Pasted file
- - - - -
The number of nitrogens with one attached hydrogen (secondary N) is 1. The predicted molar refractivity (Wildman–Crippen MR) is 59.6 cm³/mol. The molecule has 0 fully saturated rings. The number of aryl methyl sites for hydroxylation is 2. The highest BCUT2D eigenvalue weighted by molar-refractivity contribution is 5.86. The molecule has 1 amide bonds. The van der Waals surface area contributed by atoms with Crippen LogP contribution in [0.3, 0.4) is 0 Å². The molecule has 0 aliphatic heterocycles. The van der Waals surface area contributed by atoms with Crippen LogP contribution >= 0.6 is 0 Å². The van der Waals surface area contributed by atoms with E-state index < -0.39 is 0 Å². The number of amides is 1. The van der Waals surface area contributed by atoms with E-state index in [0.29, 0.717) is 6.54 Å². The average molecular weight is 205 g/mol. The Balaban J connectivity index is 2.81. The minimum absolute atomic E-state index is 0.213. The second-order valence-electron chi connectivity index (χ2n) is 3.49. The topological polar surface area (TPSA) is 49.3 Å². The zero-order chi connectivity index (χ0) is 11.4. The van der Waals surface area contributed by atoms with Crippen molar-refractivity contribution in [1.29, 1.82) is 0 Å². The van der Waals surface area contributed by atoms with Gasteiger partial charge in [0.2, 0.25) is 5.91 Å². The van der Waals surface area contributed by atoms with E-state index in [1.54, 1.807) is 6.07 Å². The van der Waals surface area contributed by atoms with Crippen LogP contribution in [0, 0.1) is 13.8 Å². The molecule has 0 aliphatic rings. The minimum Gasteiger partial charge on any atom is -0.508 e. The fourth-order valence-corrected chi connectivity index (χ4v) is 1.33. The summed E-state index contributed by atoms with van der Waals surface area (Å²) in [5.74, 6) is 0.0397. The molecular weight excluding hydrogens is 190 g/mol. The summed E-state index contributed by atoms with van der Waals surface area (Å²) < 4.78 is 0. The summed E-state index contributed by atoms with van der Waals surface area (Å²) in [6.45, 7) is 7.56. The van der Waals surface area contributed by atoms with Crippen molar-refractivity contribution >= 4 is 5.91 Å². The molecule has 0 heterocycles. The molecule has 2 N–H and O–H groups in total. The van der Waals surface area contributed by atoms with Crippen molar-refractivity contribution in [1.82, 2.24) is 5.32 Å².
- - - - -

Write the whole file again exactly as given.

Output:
The number of nitrogens with one attached hydrogen (secondary N) is 1. The predicted molar refractivity (Wildman–Crippen MR) is 59.6 cm³/mol. The molecule has 0 fully saturated rings. The number of aryl methyl sites for hydroxylation is 2. The highest BCUT2D eigenvalue weighted by molar-refractivity contribution is 5.86. The molecule has 1 amide bonds. The van der Waals surface area contributed by atoms with Crippen LogP contribution in [0.3, 0.4) is 0 Å². The molecule has 0 aliphatic heterocycles. The van der Waals surface area contributed by atoms with Crippen LogP contribution >= 0.6 is 0 Å². The van der Waals surface area contributed by atoms with E-state index < -0.39 is 0 Å². The number of amides is 1. The van der Waals surface area contributed by atoms with E-state index in [0.29, 0.717) is 6.54 Å². The average molecular weight is 205 g/mol. The Balaban J connectivity index is 2.81. The minimum absolute atomic E-state index is 0.213. The second-order valence-electron chi connectivity index (χ2n) is 3.49. The topological polar surface area (TPSA) is 49.3 Å². The zero-order chi connectivity index (χ0) is 11.4. The van der Waals surface area contributed by atoms with Crippen molar-refractivity contribution in [1.29, 1.82) is 0 Å². The van der Waals surface area contributed by atoms with Gasteiger partial charge in [0.2, 0.25) is 5.91 Å². The van der Waals surface area contributed by atoms with E-state index in [1.54, 1.807) is 6.07 Å². The van der Waals surface area contributed by atoms with Crippen LogP contribution in [0, 0.1) is 13.8 Å². The molecule has 0 aliphatic rings. The minimum Gasteiger partial charge on any atom is -0.508 e. The fourth-order valence-corrected chi connectivity index (χ4v) is 1.33. The summed E-state index contributed by atoms with van der Waals surface area (Å²) in [5.74, 6) is 0.0397. The molecular weight excluding hydrogens is 190 g/mol. The summed E-state index contributed by atoms with van der Waals surface area (Å²) < 4.78 is 0. The summed E-state index contributed by atoms with van der Waals surface area (Å²) in [6.45, 7) is 7.56. The van der Waals surface area contributed by atoms with Crippen molar-refractivity contribution >= 4 is 5.91 Å². The molecule has 0 heterocycles. The molecule has 2 N–H and O–H groups in total. The van der Waals surface area contributed by atoms with Crippen molar-refractivity contribution in [1.82, 2.24) is 5.32 Å².